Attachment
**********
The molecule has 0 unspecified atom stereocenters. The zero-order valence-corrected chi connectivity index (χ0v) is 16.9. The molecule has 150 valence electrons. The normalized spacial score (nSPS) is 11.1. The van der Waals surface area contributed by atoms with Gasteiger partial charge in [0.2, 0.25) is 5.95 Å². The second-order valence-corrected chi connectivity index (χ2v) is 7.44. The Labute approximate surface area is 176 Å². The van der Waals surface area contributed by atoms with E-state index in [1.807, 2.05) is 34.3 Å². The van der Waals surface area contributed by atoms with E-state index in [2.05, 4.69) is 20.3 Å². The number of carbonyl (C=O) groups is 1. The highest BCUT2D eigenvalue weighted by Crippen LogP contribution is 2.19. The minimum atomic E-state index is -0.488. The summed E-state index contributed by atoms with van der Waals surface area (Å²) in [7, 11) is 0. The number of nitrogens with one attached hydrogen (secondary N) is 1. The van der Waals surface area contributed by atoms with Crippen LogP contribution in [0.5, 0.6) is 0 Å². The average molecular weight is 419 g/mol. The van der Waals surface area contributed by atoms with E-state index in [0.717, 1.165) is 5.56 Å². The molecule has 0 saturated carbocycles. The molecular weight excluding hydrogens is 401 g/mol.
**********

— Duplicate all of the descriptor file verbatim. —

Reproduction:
The molecule has 0 unspecified atom stereocenters. The zero-order valence-corrected chi connectivity index (χ0v) is 16.9. The molecule has 150 valence electrons. The normalized spacial score (nSPS) is 11.1. The van der Waals surface area contributed by atoms with Gasteiger partial charge in [0.2, 0.25) is 5.95 Å². The second-order valence-corrected chi connectivity index (χ2v) is 7.44. The Labute approximate surface area is 176 Å². The van der Waals surface area contributed by atoms with E-state index in [1.807, 2.05) is 34.3 Å². The van der Waals surface area contributed by atoms with E-state index in [2.05, 4.69) is 20.3 Å². The number of carbonyl (C=O) groups is 1. The highest BCUT2D eigenvalue weighted by Crippen LogP contribution is 2.19. The minimum atomic E-state index is -0.488. The summed E-state index contributed by atoms with van der Waals surface area (Å²) in [7, 11) is 0. The number of nitrogens with one attached hydrogen (secondary N) is 1. The van der Waals surface area contributed by atoms with Crippen LogP contribution in [0.5, 0.6) is 0 Å². The average molecular weight is 419 g/mol. The van der Waals surface area contributed by atoms with E-state index in [0.717, 1.165) is 5.56 Å². The molecule has 0 saturated carbocycles. The molecular weight excluding hydrogens is 401 g/mol.